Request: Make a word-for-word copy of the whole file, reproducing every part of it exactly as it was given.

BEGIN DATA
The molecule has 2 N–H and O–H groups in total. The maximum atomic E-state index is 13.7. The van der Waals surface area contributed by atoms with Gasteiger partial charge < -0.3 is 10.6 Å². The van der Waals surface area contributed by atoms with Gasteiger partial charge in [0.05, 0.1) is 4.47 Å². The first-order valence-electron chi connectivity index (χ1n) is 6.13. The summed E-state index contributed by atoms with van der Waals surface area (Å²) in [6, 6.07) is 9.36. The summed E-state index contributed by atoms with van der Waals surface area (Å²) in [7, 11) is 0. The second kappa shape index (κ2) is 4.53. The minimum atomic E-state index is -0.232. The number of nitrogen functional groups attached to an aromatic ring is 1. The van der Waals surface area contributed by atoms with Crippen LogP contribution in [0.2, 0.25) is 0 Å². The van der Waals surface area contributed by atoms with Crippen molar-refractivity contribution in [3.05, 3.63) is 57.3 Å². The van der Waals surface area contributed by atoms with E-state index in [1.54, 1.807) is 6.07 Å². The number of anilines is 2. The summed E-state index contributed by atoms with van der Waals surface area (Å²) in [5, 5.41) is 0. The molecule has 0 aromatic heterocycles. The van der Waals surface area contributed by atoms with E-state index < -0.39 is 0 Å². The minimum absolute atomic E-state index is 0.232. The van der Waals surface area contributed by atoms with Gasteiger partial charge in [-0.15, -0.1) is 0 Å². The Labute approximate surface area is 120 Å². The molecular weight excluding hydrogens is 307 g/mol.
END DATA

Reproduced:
The molecule has 2 N–H and O–H groups in total. The maximum atomic E-state index is 13.7. The van der Waals surface area contributed by atoms with Gasteiger partial charge < -0.3 is 10.6 Å². The van der Waals surface area contributed by atoms with Gasteiger partial charge in [0.05, 0.1) is 4.47 Å². The first-order valence-electron chi connectivity index (χ1n) is 6.13. The summed E-state index contributed by atoms with van der Waals surface area (Å²) in [6, 6.07) is 9.36. The summed E-state index contributed by atoms with van der Waals surface area (Å²) in [7, 11) is 0. The second kappa shape index (κ2) is 4.53. The minimum atomic E-state index is -0.232. The number of nitrogen functional groups attached to an aromatic ring is 1. The van der Waals surface area contributed by atoms with Crippen LogP contribution in [0.2, 0.25) is 0 Å². The van der Waals surface area contributed by atoms with Crippen molar-refractivity contribution in [3.05, 3.63) is 57.3 Å². The van der Waals surface area contributed by atoms with E-state index in [1.54, 1.807) is 6.07 Å². The number of anilines is 2. The summed E-state index contributed by atoms with van der Waals surface area (Å²) in [5, 5.41) is 0. The molecule has 0 aromatic heterocycles. The van der Waals surface area contributed by atoms with E-state index < -0.39 is 0 Å². The minimum absolute atomic E-state index is 0.232. The van der Waals surface area contributed by atoms with Gasteiger partial charge in [-0.15, -0.1) is 0 Å². The Labute approximate surface area is 120 Å². The molecular weight excluding hydrogens is 307 g/mol.